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Bank of America Further Reduces Size of Delinquent Mortgage Loan Division

Bank of America Layoffs Delinquent Loan DivisionAs the size of Bank of America's delinquent loans portfolio is shrinking, so is the megabank's workforce – late last week, the bank announced that it was laying off 250 employees from its delinquent mortgage loan division in its headquarters city of Charlotte, North Carolina.

The affected employees worked in the bank's Legacy Asset Servicing Division, which is the division at the bank that handles troubled loans, according to a release from the bank.

"The size of the delinquent mortgage portfolio has reduced to just 189,000 loans at the end of Q4, down from a peak of 1.4 million in January 2011," the bank said in a statement. "We continue to reduce the size of our mortgage servicing operations in line with the successful reduction of our portfolio of delinquent mortgage customers. We have a strong track record for working with employees to identify opportunities both inside and outside the bank."

Bank of America originally announced it was laying off 540 Legacy Asset Servicing workers in Charlotte last June. According to the bank, 150 of those employees were successfully transitioned to short-term roles which are now nearing completion; those 150 were included in the layoffs announced late last week.

A report in the Charlotte Observer indicated that the number of employees in Bank of America's troubled mortgage division had declined by nearly two-thirds in slightly more than two years – from almost 50,000 in 2012 down to about 17,100 in December 2014. Meanwhile the bank's delinquent loans have also seen a 42 percent decline from the fourth quarter of 2013 to the fourth quarter of 2014, down to about 189,000, according to the report.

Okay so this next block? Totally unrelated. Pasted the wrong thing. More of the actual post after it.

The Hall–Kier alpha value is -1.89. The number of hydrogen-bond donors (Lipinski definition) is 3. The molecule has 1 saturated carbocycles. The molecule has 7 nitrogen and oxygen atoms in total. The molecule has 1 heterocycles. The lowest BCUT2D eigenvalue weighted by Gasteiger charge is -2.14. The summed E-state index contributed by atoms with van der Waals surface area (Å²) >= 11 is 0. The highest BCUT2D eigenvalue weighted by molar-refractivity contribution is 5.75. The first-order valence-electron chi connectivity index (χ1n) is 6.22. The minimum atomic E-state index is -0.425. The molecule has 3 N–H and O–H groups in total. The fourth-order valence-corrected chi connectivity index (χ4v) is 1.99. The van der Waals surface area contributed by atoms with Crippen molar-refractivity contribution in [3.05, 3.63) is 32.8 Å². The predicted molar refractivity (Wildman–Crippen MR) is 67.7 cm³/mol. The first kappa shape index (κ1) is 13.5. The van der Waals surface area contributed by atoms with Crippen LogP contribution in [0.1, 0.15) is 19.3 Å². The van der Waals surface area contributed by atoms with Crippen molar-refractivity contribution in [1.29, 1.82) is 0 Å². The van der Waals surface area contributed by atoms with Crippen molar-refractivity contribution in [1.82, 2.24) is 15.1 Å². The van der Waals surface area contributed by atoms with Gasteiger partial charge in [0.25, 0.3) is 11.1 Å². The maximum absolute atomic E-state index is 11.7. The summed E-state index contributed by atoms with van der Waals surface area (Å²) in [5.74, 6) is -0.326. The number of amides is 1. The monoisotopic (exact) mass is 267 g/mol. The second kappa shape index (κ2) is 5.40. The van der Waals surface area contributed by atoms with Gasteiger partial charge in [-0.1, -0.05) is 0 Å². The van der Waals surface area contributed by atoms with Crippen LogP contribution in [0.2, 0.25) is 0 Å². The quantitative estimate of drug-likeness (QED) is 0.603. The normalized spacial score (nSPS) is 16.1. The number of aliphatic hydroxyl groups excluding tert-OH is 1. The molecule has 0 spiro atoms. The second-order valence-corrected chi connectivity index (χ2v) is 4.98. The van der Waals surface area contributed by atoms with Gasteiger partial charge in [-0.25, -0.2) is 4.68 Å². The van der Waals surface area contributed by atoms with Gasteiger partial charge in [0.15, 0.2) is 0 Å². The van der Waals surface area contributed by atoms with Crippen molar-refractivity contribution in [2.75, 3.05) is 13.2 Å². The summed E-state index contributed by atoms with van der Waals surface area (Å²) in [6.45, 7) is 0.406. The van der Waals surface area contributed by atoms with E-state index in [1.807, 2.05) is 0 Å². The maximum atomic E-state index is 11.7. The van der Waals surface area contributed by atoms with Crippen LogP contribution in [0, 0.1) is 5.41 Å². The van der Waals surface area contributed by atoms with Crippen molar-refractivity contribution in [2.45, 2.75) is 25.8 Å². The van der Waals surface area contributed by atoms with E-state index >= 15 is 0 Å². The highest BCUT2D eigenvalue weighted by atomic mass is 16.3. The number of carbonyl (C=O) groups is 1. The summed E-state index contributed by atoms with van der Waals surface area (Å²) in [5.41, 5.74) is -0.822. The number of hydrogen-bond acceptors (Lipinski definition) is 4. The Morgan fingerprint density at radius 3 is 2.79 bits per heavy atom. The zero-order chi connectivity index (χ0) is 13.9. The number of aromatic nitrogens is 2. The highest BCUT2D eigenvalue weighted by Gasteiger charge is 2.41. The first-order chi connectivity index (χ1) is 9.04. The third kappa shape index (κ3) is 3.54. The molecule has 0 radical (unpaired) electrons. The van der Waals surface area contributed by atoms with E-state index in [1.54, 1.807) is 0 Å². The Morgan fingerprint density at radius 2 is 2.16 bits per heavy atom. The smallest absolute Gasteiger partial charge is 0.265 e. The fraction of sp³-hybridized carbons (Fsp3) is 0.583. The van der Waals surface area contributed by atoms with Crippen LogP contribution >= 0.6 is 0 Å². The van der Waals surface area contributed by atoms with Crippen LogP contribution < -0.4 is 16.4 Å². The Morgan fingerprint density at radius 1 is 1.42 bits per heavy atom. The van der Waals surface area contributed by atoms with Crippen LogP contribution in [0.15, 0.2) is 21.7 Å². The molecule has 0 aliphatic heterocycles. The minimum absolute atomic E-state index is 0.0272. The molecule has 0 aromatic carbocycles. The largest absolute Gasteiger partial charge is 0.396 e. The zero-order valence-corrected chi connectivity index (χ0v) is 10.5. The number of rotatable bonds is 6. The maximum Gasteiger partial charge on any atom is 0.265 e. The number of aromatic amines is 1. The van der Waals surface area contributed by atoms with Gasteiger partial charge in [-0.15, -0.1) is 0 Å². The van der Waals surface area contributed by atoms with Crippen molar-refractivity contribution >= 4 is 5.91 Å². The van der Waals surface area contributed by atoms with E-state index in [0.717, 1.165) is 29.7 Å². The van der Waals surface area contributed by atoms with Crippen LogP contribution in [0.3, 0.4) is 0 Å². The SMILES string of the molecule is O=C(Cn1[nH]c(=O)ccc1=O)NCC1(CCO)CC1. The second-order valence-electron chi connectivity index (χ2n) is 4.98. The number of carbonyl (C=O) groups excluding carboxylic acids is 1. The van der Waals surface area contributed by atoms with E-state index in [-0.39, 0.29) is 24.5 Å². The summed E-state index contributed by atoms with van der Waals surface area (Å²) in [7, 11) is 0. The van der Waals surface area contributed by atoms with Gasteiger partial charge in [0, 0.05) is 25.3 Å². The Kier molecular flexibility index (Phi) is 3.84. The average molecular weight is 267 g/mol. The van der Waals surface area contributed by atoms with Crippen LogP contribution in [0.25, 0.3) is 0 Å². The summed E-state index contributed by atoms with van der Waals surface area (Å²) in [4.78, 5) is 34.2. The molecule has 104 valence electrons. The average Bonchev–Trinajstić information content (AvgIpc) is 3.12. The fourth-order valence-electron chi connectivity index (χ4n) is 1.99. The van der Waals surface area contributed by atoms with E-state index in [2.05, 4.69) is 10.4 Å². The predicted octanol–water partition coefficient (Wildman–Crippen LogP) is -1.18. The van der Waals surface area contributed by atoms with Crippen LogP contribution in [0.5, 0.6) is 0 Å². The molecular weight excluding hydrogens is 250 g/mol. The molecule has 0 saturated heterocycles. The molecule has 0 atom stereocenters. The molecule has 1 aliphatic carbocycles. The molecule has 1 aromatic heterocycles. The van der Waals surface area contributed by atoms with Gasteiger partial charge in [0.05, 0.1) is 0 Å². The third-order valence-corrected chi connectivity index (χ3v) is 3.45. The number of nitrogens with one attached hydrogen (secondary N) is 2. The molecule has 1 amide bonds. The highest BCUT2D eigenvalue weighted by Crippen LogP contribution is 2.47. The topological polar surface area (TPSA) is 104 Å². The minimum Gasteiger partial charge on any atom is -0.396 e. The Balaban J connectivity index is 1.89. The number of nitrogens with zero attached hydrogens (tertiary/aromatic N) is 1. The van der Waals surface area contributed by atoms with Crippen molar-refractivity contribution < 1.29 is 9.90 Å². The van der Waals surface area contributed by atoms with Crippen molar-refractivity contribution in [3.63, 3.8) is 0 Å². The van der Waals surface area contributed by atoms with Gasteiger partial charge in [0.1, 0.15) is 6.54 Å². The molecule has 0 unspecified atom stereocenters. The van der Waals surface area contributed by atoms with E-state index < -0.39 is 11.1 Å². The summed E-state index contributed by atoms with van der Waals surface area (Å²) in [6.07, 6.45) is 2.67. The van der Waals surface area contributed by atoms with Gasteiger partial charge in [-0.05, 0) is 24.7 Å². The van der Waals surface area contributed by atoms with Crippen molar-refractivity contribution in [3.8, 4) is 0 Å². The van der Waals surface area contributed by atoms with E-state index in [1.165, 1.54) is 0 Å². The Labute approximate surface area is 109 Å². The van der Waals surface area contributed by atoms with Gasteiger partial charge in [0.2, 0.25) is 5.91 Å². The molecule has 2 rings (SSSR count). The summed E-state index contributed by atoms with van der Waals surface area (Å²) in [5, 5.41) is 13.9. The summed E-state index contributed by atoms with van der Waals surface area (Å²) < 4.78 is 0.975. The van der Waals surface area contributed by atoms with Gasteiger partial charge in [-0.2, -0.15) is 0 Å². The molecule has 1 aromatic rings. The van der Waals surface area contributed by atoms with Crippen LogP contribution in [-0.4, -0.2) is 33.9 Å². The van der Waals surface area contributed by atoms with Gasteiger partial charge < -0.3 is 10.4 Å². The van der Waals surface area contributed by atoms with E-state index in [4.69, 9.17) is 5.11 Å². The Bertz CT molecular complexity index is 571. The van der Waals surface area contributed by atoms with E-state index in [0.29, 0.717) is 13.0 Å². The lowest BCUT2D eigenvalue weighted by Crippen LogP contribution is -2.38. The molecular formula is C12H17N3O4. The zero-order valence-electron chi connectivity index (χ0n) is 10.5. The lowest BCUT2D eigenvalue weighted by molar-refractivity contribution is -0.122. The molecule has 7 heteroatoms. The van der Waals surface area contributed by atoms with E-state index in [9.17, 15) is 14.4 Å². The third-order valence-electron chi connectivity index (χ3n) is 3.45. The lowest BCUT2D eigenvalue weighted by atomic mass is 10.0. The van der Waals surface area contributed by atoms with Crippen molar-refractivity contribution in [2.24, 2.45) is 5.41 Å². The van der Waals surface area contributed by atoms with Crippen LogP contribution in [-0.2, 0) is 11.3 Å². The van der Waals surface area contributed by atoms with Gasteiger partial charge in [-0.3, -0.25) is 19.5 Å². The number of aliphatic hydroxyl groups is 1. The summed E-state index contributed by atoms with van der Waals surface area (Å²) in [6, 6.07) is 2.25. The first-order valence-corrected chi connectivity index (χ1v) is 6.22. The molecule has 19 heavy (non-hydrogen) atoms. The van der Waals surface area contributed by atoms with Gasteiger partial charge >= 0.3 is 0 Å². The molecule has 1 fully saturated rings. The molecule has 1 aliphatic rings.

Bank of America augmented its troubled mortgage division in response to the financial crisis and in particular to handle the subprime loans the bank acquired when it bought out Countrywide in 2007. Bank of America has since had to pay billions in settlements to the Department of Justice over the packaging and selling of faulty mortgage-backed securities, largely due to the activities of Countrywide. That includes a record $16.65 billion settlement with the DOJ in August 2014.

About Author: Brian Honea

Brian Honea's writing and editing career spans nearly two decades across many forms of media. He served as sports editor for two suburban newspaper chains in the DFW area and has freelanced for such publications as the Yahoo! Contributor Network, Dallas Home Improvement magazine, and the Dallas Morning News. He has written four non-fiction sports books, the latest of which, The Life of Coach Chuck Curtis, was published by the TCU Press in December 2014. A lifelong Texan, Brian received his master's degree from Amberton University in Garland.

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